"Look, look, look at the wiener dog eating the wieners!" I squealed. It was the week before Easter and I was driving around Albuquerque with my aunt, uncle and cousins. Sam and Jake are 13 and 8 years old, respectively, but their father, my mother's baby brother, is barely 14 years older than I am. So technically I'm their cousin, but in
practice I'm more like an eccentric aunt.
I accept this role with pleasure, and I took great delight in making sure my cousins saw the most important sights in New Mexico, like the Dog House Drive-In. Located on an otherwise uninteresting strip of Central Avenue between Old Town and downtown, the Dog House beckons hungry diners with a fabulous vintage neon sign featuring a dachshund whose fluorescent tail wags as he appears to eat a long string of flickering hot dogs. It's awesome. "They have tater coins," I told Sam and Jake.
This 40-year-old icon seems not to have changed one bit since it opened. It's called a drive-in, but there's also a teeny-weeny little dining room with just a couple of tables and a short counter. The Dog House's specialty is the chile dog, a butterflied hot dog smothered with meaty red chile sauce. Extra red chile is best mopped up with a handful of crisp, golden tater coins. Yes, this is the kind of meal that makes you feel 8 years old all over again.
Anyway, the relatives had barely been gone a few days when I decided to thumb through a stack of recently published cookbooks I was considering for review.
The Great American Hot Dog Book
, which was published this month by Gibbs Smith (paperback, $12.95), caught my eye with its bright-red cover bearing a mouthwatering image of a mustard-streaked wiener. Lying next to the dog, hugging the bun, is what appeared at first to be a layer of…guacamole? No, on second glance, I decided it must be relish. Much more logical. But it had
me intrigued. How could someone write a whole book about hot dogs? Author Becky Mercuri is a food and travel writer from New York who is also the author of
. Do you see a pattern here?
I suppose New Mexicans eat as many hot dogs as people in other states, but we have so many other, more celebrated, local specialties that I really didn't expect New Mexico to be represented in the book. Wrong! Becky Mercuri got the Dog House chile dog recipe. I'll spoil the surprise for you right away: They use powdered red chile, not pods. One of my co-workers (a native New Mexican) and I (shout out to my homies in DC!) recently had a friendly disagreement about the relative merits of powdered chile versus pods. He thinks that using powder is an acceptable shortcut to soaking and puréeing whole chile pods. I have told him he will surely go to hell for disrespecting the chile in such a way. But we reached a sort of détente and basically agreed to disagree. I suppose he'll think this revelation will give him just the ammunition he needs to reopen the debate.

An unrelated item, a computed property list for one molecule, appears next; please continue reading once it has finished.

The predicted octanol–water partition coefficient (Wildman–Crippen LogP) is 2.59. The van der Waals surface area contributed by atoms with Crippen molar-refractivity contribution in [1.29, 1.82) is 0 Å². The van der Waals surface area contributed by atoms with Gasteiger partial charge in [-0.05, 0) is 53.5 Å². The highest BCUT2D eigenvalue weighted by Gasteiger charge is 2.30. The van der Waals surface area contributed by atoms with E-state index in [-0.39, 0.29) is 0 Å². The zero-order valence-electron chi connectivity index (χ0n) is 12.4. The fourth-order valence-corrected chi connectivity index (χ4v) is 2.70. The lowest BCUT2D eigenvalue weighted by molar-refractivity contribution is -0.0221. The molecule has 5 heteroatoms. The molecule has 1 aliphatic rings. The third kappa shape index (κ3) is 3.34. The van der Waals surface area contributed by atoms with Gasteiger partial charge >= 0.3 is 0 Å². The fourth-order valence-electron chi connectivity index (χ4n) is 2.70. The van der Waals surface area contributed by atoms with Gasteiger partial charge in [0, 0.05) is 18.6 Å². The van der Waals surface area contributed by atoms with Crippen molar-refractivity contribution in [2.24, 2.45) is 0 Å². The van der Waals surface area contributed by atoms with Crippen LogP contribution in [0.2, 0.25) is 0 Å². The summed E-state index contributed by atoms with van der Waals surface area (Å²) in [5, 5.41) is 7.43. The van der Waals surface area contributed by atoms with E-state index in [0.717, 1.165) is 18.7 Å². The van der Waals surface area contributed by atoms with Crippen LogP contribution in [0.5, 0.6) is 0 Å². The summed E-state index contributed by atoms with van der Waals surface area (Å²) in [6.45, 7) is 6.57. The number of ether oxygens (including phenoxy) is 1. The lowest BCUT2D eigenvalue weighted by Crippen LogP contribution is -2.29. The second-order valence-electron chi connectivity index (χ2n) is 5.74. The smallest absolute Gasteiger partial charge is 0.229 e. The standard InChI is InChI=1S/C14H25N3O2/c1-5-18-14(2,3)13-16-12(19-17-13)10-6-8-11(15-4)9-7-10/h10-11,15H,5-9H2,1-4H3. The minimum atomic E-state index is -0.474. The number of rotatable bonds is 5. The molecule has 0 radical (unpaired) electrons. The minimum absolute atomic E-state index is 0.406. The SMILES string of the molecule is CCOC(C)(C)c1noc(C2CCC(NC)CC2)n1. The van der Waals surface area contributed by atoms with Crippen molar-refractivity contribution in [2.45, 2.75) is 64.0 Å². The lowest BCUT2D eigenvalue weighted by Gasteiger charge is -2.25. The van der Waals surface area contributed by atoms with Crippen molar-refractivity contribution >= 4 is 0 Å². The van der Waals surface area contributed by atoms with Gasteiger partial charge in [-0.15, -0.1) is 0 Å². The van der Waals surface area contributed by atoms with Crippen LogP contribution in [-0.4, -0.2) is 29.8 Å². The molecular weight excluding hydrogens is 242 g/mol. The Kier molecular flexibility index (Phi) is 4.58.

Mercuri had the good sense to illuminate her readers about the difference between chile (our state fruit) and chili (what those fruits in Texas eat). She writes: "Note the spelling is chile, not chili, which New Mexico frowns upon as some kind of perverted Tex-Mex soup." She got that right!
New Mexico Chile
This produces a fairly mild chile; if more heat is desired, substitute a portion of the mild chile with pure ground hot New Mexico chile.
Makes about 3 cups
2 tablespoons bacon drippings
2 tablespoons flour
¼ cup pure ground mild New Mexico chile
2 cups quality beef broth
½ teaspoon salt
1 clove garlic, finely chopped
1 pinch ground Mexican oregano
1 pinch ground cumin
1 pound (80 percent lean) ground beef
½ teaspoon pure ground hot New Mexico chile (optional)
In a medium saucepan, heat the bacon drippings over low heat. Whisk in the flour and cook, whisking constantly for 3 minutes. Remove the pan from the heat and whisk in the chile powder. Return the pan to medium heat and gradually whisk in the beef broth. Add the salt, garlic, oregano and cumin and mix thoroughly. Cook, over medium heat, whisking constantly, for 10 minutes; the mixture will thicken. Add the ground beef to the chile in 4 batches, crumbling it up as it's added to the pan, and stir with a slotted spoon to break up the meat as finely as possible. Simmer the mixture an additional 10 minutes. Stir in the hot chile, if desired, and cook 5 minutes longer.
Beef and pork hot dogs, butterflied and grilled
Hot dog buns, toasted
Plain yellow mustard
New Mexico Chile (recipe above)
Grated cheddar cheese
Place hot dogs in rolls and top with mustard, New Mexico Chile, cheese and onion. Serve immediately.
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